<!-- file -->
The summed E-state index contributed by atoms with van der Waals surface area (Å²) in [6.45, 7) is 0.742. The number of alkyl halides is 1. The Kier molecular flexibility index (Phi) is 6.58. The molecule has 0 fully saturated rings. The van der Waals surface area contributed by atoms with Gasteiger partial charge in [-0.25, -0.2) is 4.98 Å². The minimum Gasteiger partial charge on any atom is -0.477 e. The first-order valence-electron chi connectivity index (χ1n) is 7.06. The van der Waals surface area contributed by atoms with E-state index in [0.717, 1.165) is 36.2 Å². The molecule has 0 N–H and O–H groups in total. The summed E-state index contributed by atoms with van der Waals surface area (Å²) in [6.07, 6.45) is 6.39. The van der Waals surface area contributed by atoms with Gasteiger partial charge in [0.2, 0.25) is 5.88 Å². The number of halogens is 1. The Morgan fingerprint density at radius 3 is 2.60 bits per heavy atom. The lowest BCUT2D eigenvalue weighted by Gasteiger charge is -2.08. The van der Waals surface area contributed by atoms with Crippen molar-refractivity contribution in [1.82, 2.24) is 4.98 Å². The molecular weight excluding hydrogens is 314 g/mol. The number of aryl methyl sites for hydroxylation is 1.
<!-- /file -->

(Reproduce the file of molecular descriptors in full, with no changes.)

The summed E-state index contributed by atoms with van der Waals surface area (Å²) in [6.45, 7) is 0.742. The number of alkyl halides is 1. The Kier molecular flexibility index (Phi) is 6.58. The molecule has 0 fully saturated rings. The van der Waals surface area contributed by atoms with Gasteiger partial charge in [-0.25, -0.2) is 4.98 Å². The minimum Gasteiger partial charge on any atom is -0.477 e. The first-order valence-electron chi connectivity index (χ1n) is 7.06. The van der Waals surface area contributed by atoms with E-state index in [0.717, 1.165) is 36.2 Å². The molecule has 0 N–H and O–H groups in total. The summed E-state index contributed by atoms with van der Waals surface area (Å²) in [6.07, 6.45) is 6.39. The van der Waals surface area contributed by atoms with Gasteiger partial charge in [0.2, 0.25) is 5.88 Å². The number of halogens is 1. The Morgan fingerprint density at radius 3 is 2.60 bits per heavy atom. The lowest BCUT2D eigenvalue weighted by Gasteiger charge is -2.08. The van der Waals surface area contributed by atoms with Crippen molar-refractivity contribution in [1.82, 2.24) is 4.98 Å². The molecular weight excluding hydrogens is 314 g/mol. The number of aryl methyl sites for hydroxylation is 1.